Ardent Audible listener with a long commute!
Until I listened to The Great Course's "The Myths of Nutrition and Fitness" (2011), I hadn't had a class on nutrition since a one week course, part of a required high school health class, more than 30 years ago. Since then, I've been getting my eating and exercise info from the popular press, like Cosmopolitan and The Huffington Post.
Anthony A. Goodman, MD's series of lectures convinced me those articles on diet and exercise - well, disgusting juice fasts and enemas (gross!) aren't going to work; cutting all carbohydrates out of a diet is really going to do a number on your health; and the best way to exercise and stay fit is to find things that make you happy to do, and keep doing it on a regular basis.
I found the discussion of simple carbohydrates and complex carbohydrates really helpful: I'd spent years thinking my preference for a slice of good whole grain bread sans butter as a snack was somehow the dietary equivalent of having a candy bar. That's probably what some article in People Magazine said 20 years ago, and I never realized science had long since discarded that silliness.
The section about kids, exercise, and diet (meaning what they eat, not a weight loss program) was really helpful: I've got a three sport teenager that sometimes works out or plays 6 hours a day. I've been worried about how to make sure she's eating enough, and what kind of rest she needs to make sure she doesn't get hurt and she gets what she needs from a workout. Goodman makes it clear that when training, muscles need rest to build. He also talks about distinguishing good pain from bad pain, and when it's a horrible idea to 'work through the pain' that signals a nasty injury.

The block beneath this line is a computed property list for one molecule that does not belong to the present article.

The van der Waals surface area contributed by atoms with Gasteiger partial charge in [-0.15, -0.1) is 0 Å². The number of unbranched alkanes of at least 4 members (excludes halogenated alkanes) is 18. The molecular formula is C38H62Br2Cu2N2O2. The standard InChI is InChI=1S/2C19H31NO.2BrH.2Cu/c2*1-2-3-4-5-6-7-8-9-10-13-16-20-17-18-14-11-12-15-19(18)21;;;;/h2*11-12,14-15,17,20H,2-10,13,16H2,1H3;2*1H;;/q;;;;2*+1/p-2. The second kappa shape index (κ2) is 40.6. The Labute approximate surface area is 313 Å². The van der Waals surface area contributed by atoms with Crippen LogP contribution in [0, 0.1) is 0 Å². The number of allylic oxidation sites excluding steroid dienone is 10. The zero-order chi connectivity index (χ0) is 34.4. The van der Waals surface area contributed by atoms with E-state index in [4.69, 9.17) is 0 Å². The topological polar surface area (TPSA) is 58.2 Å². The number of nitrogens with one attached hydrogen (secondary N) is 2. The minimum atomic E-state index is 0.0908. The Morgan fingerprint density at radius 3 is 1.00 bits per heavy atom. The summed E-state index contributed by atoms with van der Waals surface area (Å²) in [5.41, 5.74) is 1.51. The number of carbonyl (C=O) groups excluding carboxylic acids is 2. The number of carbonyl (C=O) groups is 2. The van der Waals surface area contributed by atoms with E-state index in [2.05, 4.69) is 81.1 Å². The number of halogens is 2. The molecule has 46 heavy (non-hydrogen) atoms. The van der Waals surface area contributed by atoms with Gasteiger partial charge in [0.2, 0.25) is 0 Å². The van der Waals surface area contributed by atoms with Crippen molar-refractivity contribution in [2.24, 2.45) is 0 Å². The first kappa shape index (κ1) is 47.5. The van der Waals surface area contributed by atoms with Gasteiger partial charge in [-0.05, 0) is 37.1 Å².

Goodman is relying on published, peer reviewed studies on nutrition, exercise, illness, and injury in his lectures, and he often cites the specific author and paper. Where information and conclusions in studies needs more research, he says so. There are a few anecdotes drawn from actual case studies that support data, but by no means is this a "I knew this one guy who lost weight by/Follow this one weird tip Oprah recommends" listen.
There's a quick Easter egg in the last section on extremely athletes: he met Mountaineer Tenzing Norgay (1914-1986), who was one of the two people on the first successful summit of Everest. They discussed endurance and mountain climbing. Goodman was convinced a successful climb to the top of Everest required supplemental oxygen. Norgay thought it could be done without, as long as the climber was very quick. Norgay was right.
Goodman's narration was lively, although he had a little bit of a nasally thing going on.
[For anyone interested in reading published, peer reviewed studies on nutrition and exercise, the National Institutes of Health's PubMed database aggregates and indexes papers. There are, for example, 72,616 papers mentioning body mass index (BMI) in the abstract; 20,627 are free.]
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